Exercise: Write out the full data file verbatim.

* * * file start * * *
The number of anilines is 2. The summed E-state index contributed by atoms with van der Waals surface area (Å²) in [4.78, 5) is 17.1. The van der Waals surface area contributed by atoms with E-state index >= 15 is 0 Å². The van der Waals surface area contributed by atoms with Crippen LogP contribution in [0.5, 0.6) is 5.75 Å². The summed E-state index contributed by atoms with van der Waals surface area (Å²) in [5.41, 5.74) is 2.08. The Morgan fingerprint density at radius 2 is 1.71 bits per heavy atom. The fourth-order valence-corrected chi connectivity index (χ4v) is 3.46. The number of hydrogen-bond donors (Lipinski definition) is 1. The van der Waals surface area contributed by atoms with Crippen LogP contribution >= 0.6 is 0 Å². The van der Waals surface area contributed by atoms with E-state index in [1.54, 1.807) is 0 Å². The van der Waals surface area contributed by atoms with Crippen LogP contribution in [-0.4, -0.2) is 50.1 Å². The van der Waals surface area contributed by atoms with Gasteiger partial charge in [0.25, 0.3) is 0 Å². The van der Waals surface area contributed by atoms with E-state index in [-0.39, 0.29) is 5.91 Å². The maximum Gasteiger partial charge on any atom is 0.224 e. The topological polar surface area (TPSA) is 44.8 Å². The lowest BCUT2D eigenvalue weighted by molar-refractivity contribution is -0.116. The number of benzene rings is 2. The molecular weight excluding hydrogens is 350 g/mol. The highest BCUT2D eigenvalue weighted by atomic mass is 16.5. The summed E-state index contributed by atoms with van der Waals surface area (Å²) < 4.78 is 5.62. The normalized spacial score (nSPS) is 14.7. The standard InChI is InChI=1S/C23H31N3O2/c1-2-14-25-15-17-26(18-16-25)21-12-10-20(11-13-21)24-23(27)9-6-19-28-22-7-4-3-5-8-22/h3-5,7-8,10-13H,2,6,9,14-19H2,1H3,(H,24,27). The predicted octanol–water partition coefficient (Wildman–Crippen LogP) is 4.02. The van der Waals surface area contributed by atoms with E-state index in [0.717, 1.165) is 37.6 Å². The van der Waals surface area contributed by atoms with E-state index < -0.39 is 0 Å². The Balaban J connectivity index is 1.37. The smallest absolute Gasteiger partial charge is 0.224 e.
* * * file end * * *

The number of anilines is 2. The summed E-state index contributed by atoms with van der Waals surface area (Å²) in [4.78, 5) is 17.1. The van der Waals surface area contributed by atoms with E-state index >= 15 is 0 Å². The van der Waals surface area contributed by atoms with Crippen LogP contribution in [0.5, 0.6) is 5.75 Å². The summed E-state index contributed by atoms with van der Waals surface area (Å²) in [5.41, 5.74) is 2.08. The Morgan fingerprint density at radius 2 is 1.71 bits per heavy atom. The fourth-order valence-corrected chi connectivity index (χ4v) is 3.46. The number of hydrogen-bond donors (Lipinski definition) is 1. The van der Waals surface area contributed by atoms with Crippen LogP contribution >= 0.6 is 0 Å². The van der Waals surface area contributed by atoms with E-state index in [1.54, 1.807) is 0 Å². The van der Waals surface area contributed by atoms with Crippen LogP contribution in [-0.4, -0.2) is 50.1 Å². The van der Waals surface area contributed by atoms with Gasteiger partial charge in [0.25, 0.3) is 0 Å². The van der Waals surface area contributed by atoms with E-state index in [-0.39, 0.29) is 5.91 Å². The maximum Gasteiger partial charge on any atom is 0.224 e. The topological polar surface area (TPSA) is 44.8 Å². The lowest BCUT2D eigenvalue weighted by molar-refractivity contribution is -0.116. The number of benzene rings is 2. The molecular weight excluding hydrogens is 350 g/mol. The highest BCUT2D eigenvalue weighted by atomic mass is 16.5. The summed E-state index contributed by atoms with van der Waals surface area (Å²) < 4.78 is 5.62. The normalized spacial score (nSPS) is 14.7. The standard InChI is InChI=1S/C23H31N3O2/c1-2-14-25-15-17-26(18-16-25)21-12-10-20(11-13-21)24-23(27)9-6-19-28-22-7-4-3-5-8-22/h3-5,7-8,10-13H,2,6,9,14-19H2,1H3,(H,24,27). The predicted octanol–water partition coefficient (Wildman–Crippen LogP) is 4.02. The van der Waals surface area contributed by atoms with E-state index in [0.717, 1.165) is 37.6 Å². The van der Waals surface area contributed by atoms with E-state index < -0.39 is 0 Å². The Balaban J connectivity index is 1.37. The smallest absolute Gasteiger partial charge is 0.224 e.